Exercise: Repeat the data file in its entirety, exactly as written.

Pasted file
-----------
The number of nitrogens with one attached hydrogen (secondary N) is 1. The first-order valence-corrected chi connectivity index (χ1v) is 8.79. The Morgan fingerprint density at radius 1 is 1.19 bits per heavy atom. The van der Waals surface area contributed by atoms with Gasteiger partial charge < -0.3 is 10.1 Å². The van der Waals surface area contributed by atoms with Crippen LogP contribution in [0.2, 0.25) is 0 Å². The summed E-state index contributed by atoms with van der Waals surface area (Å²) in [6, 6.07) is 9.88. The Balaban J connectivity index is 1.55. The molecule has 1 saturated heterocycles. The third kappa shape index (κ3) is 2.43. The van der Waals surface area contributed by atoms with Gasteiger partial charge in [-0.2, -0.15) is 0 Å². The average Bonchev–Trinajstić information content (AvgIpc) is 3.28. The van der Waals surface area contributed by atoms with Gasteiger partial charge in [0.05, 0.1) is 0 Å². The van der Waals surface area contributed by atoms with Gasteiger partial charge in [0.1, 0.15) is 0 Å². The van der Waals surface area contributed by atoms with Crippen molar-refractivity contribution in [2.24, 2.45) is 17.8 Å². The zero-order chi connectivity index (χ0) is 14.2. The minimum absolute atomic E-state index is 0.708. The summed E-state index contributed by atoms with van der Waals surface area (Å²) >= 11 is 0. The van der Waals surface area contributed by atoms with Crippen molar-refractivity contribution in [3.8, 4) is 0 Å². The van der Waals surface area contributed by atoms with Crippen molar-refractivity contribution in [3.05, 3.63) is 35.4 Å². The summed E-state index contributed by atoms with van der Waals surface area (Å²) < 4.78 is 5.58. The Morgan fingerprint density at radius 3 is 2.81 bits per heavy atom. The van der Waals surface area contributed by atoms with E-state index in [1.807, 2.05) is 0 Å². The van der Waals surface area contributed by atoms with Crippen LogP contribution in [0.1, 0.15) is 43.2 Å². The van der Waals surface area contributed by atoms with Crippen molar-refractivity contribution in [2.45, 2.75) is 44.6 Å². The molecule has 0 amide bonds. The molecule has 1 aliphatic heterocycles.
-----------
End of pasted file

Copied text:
The number of nitrogens with one attached hydrogen (secondary N) is 1. The first-order valence-corrected chi connectivity index (χ1v) is 8.79. The Morgan fingerprint density at radius 1 is 1.19 bits per heavy atom. The van der Waals surface area contributed by atoms with Gasteiger partial charge < -0.3 is 10.1 Å². The van der Waals surface area contributed by atoms with Crippen LogP contribution in [0.2, 0.25) is 0 Å². The summed E-state index contributed by atoms with van der Waals surface area (Å²) in [6, 6.07) is 9.88. The Balaban J connectivity index is 1.55. The molecule has 1 saturated heterocycles. The third kappa shape index (κ3) is 2.43. The van der Waals surface area contributed by atoms with Gasteiger partial charge in [-0.2, -0.15) is 0 Å². The average Bonchev–Trinajstić information content (AvgIpc) is 3.28. The van der Waals surface area contributed by atoms with Gasteiger partial charge in [0.05, 0.1) is 0 Å². The van der Waals surface area contributed by atoms with Gasteiger partial charge in [0.1, 0.15) is 0 Å². The van der Waals surface area contributed by atoms with Crippen molar-refractivity contribution in [2.24, 2.45) is 17.8 Å². The zero-order chi connectivity index (χ0) is 14.2. The minimum absolute atomic E-state index is 0.708. The summed E-state index contributed by atoms with van der Waals surface area (Å²) >= 11 is 0. The van der Waals surface area contributed by atoms with Crippen molar-refractivity contribution in [3.8, 4) is 0 Å². The van der Waals surface area contributed by atoms with Crippen molar-refractivity contribution in [3.05, 3.63) is 35.4 Å². The summed E-state index contributed by atoms with van der Waals surface area (Å²) < 4.78 is 5.58. The Morgan fingerprint density at radius 3 is 2.81 bits per heavy atom. The van der Waals surface area contributed by atoms with E-state index in [1.807, 2.05) is 0 Å². The van der Waals surface area contributed by atoms with Crippen LogP contribution in [0.1, 0.15) is 43.2 Å². The van der Waals surface area contributed by atoms with Crippen molar-refractivity contribution in [2.45, 2.75) is 44.6 Å². The molecule has 0 amide bonds. The molecule has 1 aliphatic heterocycles.